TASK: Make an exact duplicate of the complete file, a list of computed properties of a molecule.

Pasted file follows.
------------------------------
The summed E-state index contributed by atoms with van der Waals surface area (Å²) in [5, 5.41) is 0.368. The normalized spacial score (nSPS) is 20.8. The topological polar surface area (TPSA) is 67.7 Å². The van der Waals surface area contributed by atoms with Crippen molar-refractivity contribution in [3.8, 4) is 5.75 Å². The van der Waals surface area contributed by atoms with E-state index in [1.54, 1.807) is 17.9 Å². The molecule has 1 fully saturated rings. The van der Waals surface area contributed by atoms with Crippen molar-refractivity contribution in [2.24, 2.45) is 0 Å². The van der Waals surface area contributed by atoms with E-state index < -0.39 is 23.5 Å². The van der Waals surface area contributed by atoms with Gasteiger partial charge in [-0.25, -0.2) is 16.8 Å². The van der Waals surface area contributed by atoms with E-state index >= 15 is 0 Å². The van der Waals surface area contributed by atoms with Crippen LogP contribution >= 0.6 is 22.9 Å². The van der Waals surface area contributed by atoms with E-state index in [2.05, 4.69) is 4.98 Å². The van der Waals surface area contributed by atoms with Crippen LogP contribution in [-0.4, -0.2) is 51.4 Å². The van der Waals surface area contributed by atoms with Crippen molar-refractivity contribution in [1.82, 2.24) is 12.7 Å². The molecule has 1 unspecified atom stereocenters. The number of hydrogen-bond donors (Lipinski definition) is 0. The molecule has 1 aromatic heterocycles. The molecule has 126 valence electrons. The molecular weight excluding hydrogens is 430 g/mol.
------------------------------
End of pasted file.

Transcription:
The summed E-state index contributed by atoms with van der Waals surface area (Å²) in [5, 5.41) is 0.368. The normalized spacial score (nSPS) is 20.8. The topological polar surface area (TPSA) is 67.7 Å². The van der Waals surface area contributed by atoms with Crippen molar-refractivity contribution in [3.8, 4) is 5.75 Å². The van der Waals surface area contributed by atoms with E-state index in [1.54, 1.807) is 17.9 Å². The molecule has 1 fully saturated rings. The van der Waals surface area contributed by atoms with Crippen molar-refractivity contribution in [2.24, 2.45) is 0 Å². The van der Waals surface area contributed by atoms with E-state index < -0.39 is 23.5 Å². The van der Waals surface area contributed by atoms with Gasteiger partial charge in [-0.25, -0.2) is 16.8 Å². The van der Waals surface area contributed by atoms with E-state index >= 15 is 0 Å². The van der Waals surface area contributed by atoms with Crippen LogP contribution >= 0.6 is 22.9 Å². The van der Waals surface area contributed by atoms with E-state index in [2.05, 4.69) is 4.98 Å². The van der Waals surface area contributed by atoms with Crippen LogP contribution in [-0.4, -0.2) is 51.4 Å². The van der Waals surface area contributed by atoms with Crippen molar-refractivity contribution in [1.82, 2.24) is 12.7 Å². The molecule has 1 unspecified atom stereocenters. The number of hydrogen-bond donors (Lipinski definition) is 0. The molecule has 1 aromatic heterocycles. The molecule has 126 valence electrons. The molecular weight excluding hydrogens is 430 g/mol.